When’s money held on trust and when is it not? It’s a question that’s probably exercised the minds of FTI Consulting’s John Park and Kelly Anne Trenfield at least on occasion over the last couple of years in their roles as liquidators of claims assessor Stream Group (Aust) Pty Ltd (SGA) and NSW Supreme Court judge Ashley Black yesterday provided an answer.
In his judgment In the matter of Stream Customised Claims Pty Ltd (SCC) (recs & mgrs apptd) (in liquidation) Justice Black found that SCC receivers Tim Heesh and Mali Thaggard did not hold money received from Westpac Group insurance Limited (WGIL) on trust for SGA.
The reason a decision was required flowed from arrangements in place between SCC and SGA which existed well before Heesh and Thaggard were appointed receivers of SCC on June 20, 2016, an appointment which coincided with WGIL and SCC entering into a deed of settlement in regards to WIP claims SCC had against WGIL.
WGIL agreed to pay SCC $287,000 but denied liability to SGA, even though in SCC and SGA’s arrangement, SCC invoiced for work done by it and by SGA for WGIL, and SCC would be paid by WGIL before remitting the appropriate sum to SGA in its capacity as agent for SGA.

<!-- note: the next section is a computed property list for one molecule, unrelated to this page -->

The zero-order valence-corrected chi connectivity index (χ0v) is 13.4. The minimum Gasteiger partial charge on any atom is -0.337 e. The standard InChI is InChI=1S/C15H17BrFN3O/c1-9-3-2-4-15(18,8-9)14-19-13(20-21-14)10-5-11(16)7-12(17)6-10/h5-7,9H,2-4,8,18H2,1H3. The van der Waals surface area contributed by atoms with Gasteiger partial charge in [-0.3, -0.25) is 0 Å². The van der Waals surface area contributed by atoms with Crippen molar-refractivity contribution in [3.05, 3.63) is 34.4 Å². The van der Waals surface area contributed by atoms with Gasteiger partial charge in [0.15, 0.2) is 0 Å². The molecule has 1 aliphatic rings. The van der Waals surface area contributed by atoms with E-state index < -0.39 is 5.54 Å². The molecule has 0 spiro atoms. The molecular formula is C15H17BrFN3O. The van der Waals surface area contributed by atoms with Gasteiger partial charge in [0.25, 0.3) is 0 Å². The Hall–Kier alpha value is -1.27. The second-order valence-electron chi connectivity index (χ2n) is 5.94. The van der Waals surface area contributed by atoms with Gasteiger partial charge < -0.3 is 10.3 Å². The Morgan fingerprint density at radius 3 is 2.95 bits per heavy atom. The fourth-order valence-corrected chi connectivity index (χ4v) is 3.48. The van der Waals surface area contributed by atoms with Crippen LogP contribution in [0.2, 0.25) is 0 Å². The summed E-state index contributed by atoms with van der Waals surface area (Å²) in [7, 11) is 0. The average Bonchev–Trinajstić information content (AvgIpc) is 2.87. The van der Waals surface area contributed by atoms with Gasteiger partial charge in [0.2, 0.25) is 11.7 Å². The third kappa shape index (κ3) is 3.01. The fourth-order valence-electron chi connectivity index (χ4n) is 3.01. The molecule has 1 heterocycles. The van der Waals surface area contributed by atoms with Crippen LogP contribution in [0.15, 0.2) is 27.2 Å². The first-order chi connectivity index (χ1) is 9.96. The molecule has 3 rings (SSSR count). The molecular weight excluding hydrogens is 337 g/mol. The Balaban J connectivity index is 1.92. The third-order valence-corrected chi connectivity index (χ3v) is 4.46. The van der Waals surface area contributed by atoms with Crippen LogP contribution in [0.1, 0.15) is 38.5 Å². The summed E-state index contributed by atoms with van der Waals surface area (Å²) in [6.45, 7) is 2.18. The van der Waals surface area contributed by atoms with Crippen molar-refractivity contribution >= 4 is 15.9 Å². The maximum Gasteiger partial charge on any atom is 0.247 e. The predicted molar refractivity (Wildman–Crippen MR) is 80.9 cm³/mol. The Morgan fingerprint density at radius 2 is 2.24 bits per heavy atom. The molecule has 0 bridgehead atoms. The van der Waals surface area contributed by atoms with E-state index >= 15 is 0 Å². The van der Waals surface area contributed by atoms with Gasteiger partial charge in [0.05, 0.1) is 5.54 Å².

On June 29, 2016 SCC was placed into liquidation with Clout Associates’ David Clout and Trish Talty appointed. According to the judgment they’re without funds and didn’t participate in the proceedings.
Park and Trenfield however clearly felt it was important to determine if the previous arrangements existing between SCC and SGA qualified for a finding that funds received by SCC were held on trust for SGA.
But as the judge found, “It seems to me that the balance of the case law indicates that any requirement to keep funds separate in a substantial consideration, not least because a party’s ability to mix monies with its own funds is generally inconsistent with a trust,” he said.
Further, the judge ruled that the arrangement between SCC and SGA and is administrators was “contractual in character rather than establishing a trust”, and “there was no suggestion that SCC was bound to, or did, keep the Westpac money separate from its own funds”.
The judge agreed to Heesh and Thaggard’s request that the costs of their application be paid out of the Westpac money but said “It is not immediately apparent why such an order should extend to the costs incurred by the SGA liquidators …. but I will hear the parties if they wish to be heard further in that regard”.